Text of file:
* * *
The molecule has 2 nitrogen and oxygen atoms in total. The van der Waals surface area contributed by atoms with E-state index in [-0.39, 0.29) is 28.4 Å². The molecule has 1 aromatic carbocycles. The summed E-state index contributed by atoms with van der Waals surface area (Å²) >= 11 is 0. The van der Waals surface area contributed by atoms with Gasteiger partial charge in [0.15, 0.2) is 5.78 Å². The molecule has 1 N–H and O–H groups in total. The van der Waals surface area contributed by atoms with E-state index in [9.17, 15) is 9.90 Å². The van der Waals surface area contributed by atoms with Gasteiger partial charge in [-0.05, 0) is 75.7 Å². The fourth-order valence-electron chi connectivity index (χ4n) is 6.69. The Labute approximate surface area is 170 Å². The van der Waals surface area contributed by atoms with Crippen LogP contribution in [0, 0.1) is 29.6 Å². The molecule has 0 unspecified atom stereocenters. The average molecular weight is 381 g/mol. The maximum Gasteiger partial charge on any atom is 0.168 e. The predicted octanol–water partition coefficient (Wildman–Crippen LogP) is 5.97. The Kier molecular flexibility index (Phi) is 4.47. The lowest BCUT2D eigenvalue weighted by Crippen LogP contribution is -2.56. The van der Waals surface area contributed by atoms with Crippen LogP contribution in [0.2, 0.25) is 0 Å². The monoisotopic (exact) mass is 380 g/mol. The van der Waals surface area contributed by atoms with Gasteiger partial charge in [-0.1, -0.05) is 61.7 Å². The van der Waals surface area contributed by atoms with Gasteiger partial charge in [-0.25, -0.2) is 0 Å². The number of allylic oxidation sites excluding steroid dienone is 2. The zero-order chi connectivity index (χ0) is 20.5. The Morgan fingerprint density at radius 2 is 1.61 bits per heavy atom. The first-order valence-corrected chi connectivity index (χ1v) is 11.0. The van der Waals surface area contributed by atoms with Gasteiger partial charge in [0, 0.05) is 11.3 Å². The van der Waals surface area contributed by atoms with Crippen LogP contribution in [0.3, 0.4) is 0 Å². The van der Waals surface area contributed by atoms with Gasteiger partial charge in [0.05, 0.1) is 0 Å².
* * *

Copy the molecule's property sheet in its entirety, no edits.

The molecule has 2 nitrogen and oxygen atoms in total. The van der Waals surface area contributed by atoms with E-state index in [-0.39, 0.29) is 28.4 Å². The molecule has 1 aromatic carbocycles. The summed E-state index contributed by atoms with van der Waals surface area (Å²) >= 11 is 0. The van der Waals surface area contributed by atoms with Gasteiger partial charge in [0.15, 0.2) is 5.78 Å². The molecule has 1 N–H and O–H groups in total. The van der Waals surface area contributed by atoms with E-state index in [9.17, 15) is 9.90 Å². The van der Waals surface area contributed by atoms with Gasteiger partial charge in [-0.05, 0) is 75.7 Å². The fourth-order valence-electron chi connectivity index (χ4n) is 6.69. The Labute approximate surface area is 170 Å². The van der Waals surface area contributed by atoms with Crippen LogP contribution in [0, 0.1) is 29.6 Å². The molecule has 0 unspecified atom stereocenters. The average molecular weight is 381 g/mol. The maximum Gasteiger partial charge on any atom is 0.168 e. The predicted octanol–water partition coefficient (Wildman–Crippen LogP) is 5.97. The Kier molecular flexibility index (Phi) is 4.47. The lowest BCUT2D eigenvalue weighted by Crippen LogP contribution is -2.56. The van der Waals surface area contributed by atoms with Crippen LogP contribution in [0.2, 0.25) is 0 Å². The monoisotopic (exact) mass is 380 g/mol. The van der Waals surface area contributed by atoms with Gasteiger partial charge in [-0.1, -0.05) is 61.7 Å². The van der Waals surface area contributed by atoms with Gasteiger partial charge in [-0.25, -0.2) is 0 Å². The number of allylic oxidation sites excluding steroid dienone is 2. The zero-order chi connectivity index (χ0) is 20.5. The Morgan fingerprint density at radius 2 is 1.61 bits per heavy atom. The first-order valence-corrected chi connectivity index (χ1v) is 11.0. The van der Waals surface area contributed by atoms with Gasteiger partial charge in [0, 0.05) is 11.3 Å². The van der Waals surface area contributed by atoms with Crippen LogP contribution in [0.3, 0.4) is 0 Å². The van der Waals surface area contributed by atoms with Gasteiger partial charge in [0.05, 0.1) is 0 Å².